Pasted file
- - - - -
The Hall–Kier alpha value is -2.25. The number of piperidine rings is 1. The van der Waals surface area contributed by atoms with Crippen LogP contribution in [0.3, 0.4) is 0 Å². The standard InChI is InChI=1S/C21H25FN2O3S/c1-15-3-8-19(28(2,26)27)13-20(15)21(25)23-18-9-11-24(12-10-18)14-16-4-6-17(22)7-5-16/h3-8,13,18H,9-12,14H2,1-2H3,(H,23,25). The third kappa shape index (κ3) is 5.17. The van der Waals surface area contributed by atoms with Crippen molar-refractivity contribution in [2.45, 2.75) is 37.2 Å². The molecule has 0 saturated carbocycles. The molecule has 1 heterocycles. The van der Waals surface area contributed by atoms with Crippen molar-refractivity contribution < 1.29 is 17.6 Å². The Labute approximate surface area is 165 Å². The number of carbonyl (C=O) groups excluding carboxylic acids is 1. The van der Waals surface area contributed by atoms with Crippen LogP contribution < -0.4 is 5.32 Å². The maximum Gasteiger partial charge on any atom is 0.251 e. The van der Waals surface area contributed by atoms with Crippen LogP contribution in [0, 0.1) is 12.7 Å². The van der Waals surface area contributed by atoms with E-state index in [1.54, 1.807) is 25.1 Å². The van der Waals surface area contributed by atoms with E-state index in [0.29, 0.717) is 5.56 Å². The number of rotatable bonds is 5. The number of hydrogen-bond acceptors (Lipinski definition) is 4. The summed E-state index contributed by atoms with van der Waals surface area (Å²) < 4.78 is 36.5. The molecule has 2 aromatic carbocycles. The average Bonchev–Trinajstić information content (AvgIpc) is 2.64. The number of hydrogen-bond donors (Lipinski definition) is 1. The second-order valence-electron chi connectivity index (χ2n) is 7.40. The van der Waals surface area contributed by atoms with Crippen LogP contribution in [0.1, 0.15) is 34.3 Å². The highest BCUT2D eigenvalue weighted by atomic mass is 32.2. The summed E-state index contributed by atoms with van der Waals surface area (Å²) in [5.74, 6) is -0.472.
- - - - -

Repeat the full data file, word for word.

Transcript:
The Hall–Kier alpha value is -2.25. The number of piperidine rings is 1. The van der Waals surface area contributed by atoms with Crippen LogP contribution in [0.3, 0.4) is 0 Å². The standard InChI is InChI=1S/C21H25FN2O3S/c1-15-3-8-19(28(2,26)27)13-20(15)21(25)23-18-9-11-24(12-10-18)14-16-4-6-17(22)7-5-16/h3-8,13,18H,9-12,14H2,1-2H3,(H,23,25). The third kappa shape index (κ3) is 5.17. The van der Waals surface area contributed by atoms with Crippen molar-refractivity contribution in [2.45, 2.75) is 37.2 Å². The molecule has 0 saturated carbocycles. The molecule has 1 heterocycles. The van der Waals surface area contributed by atoms with Crippen molar-refractivity contribution < 1.29 is 17.6 Å². The Labute approximate surface area is 165 Å². The number of carbonyl (C=O) groups excluding carboxylic acids is 1. The van der Waals surface area contributed by atoms with Crippen LogP contribution < -0.4 is 5.32 Å². The maximum Gasteiger partial charge on any atom is 0.251 e. The van der Waals surface area contributed by atoms with Crippen LogP contribution in [0, 0.1) is 12.7 Å². The van der Waals surface area contributed by atoms with E-state index in [1.54, 1.807) is 25.1 Å². The van der Waals surface area contributed by atoms with E-state index in [0.29, 0.717) is 5.56 Å². The number of rotatable bonds is 5. The number of hydrogen-bond acceptors (Lipinski definition) is 4. The summed E-state index contributed by atoms with van der Waals surface area (Å²) < 4.78 is 36.5. The molecule has 2 aromatic carbocycles. The average Bonchev–Trinajstić information content (AvgIpc) is 2.64. The number of hydrogen-bond donors (Lipinski definition) is 1. The second-order valence-electron chi connectivity index (χ2n) is 7.40. The van der Waals surface area contributed by atoms with Crippen LogP contribution in [0.1, 0.15) is 34.3 Å². The highest BCUT2D eigenvalue weighted by atomic mass is 32.2. The summed E-state index contributed by atoms with van der Waals surface area (Å²) in [5.74, 6) is -0.472.